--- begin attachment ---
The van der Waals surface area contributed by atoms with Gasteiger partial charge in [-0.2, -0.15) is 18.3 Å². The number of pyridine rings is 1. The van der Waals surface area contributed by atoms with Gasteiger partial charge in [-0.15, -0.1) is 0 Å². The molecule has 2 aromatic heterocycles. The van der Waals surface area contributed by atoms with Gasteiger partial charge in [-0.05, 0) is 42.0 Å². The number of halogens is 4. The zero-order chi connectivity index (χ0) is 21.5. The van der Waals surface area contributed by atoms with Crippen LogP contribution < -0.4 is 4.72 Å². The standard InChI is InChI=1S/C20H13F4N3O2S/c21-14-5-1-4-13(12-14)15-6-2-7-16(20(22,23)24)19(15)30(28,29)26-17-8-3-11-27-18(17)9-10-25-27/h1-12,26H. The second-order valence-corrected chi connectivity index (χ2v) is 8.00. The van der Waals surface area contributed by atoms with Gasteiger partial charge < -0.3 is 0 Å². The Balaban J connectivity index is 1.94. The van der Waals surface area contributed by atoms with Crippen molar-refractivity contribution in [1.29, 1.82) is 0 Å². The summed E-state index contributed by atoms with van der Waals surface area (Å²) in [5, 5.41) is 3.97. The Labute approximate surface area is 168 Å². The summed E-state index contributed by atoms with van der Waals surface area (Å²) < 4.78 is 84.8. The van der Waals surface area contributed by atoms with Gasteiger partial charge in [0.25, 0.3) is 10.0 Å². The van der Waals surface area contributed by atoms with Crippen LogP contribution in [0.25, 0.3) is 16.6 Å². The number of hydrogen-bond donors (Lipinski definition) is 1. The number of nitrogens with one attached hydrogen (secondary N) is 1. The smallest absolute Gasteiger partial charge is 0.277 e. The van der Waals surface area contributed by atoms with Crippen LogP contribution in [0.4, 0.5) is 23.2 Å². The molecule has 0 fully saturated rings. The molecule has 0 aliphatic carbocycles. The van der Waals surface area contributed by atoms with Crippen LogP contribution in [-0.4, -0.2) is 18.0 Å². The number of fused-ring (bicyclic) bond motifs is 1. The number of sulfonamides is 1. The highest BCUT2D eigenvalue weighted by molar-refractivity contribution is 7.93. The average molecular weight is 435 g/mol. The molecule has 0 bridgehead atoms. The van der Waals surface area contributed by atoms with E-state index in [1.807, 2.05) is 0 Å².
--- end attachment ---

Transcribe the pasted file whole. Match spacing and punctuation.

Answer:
The van der Waals surface area contributed by atoms with Gasteiger partial charge in [-0.2, -0.15) is 18.3 Å². The number of pyridine rings is 1. The van der Waals surface area contributed by atoms with Gasteiger partial charge in [-0.15, -0.1) is 0 Å². The molecule has 2 aromatic heterocycles. The van der Waals surface area contributed by atoms with Gasteiger partial charge in [-0.05, 0) is 42.0 Å². The number of halogens is 4. The zero-order chi connectivity index (χ0) is 21.5. The van der Waals surface area contributed by atoms with Crippen LogP contribution < -0.4 is 4.72 Å². The standard InChI is InChI=1S/C20H13F4N3O2S/c21-14-5-1-4-13(12-14)15-6-2-7-16(20(22,23)24)19(15)30(28,29)26-17-8-3-11-27-18(17)9-10-25-27/h1-12,26H. The second-order valence-corrected chi connectivity index (χ2v) is 8.00. The van der Waals surface area contributed by atoms with Gasteiger partial charge < -0.3 is 0 Å². The Balaban J connectivity index is 1.94. The van der Waals surface area contributed by atoms with Crippen molar-refractivity contribution in [1.29, 1.82) is 0 Å². The summed E-state index contributed by atoms with van der Waals surface area (Å²) in [5, 5.41) is 3.97. The Labute approximate surface area is 168 Å². The summed E-state index contributed by atoms with van der Waals surface area (Å²) < 4.78 is 84.8. The van der Waals surface area contributed by atoms with Gasteiger partial charge in [0.25, 0.3) is 10.0 Å². The van der Waals surface area contributed by atoms with Crippen LogP contribution in [0.25, 0.3) is 16.6 Å². The number of hydrogen-bond donors (Lipinski definition) is 1. The number of nitrogens with one attached hydrogen (secondary N) is 1. The smallest absolute Gasteiger partial charge is 0.277 e. The van der Waals surface area contributed by atoms with Crippen LogP contribution in [0.4, 0.5) is 23.2 Å². The molecule has 0 fully saturated rings. The molecule has 0 aliphatic carbocycles. The van der Waals surface area contributed by atoms with Crippen LogP contribution in [-0.4, -0.2) is 18.0 Å². The number of fused-ring (bicyclic) bond motifs is 1. The number of sulfonamides is 1. The highest BCUT2D eigenvalue weighted by molar-refractivity contribution is 7.93. The average molecular weight is 435 g/mol. The molecule has 0 bridgehead atoms. The van der Waals surface area contributed by atoms with E-state index in [1.807, 2.05) is 0 Å².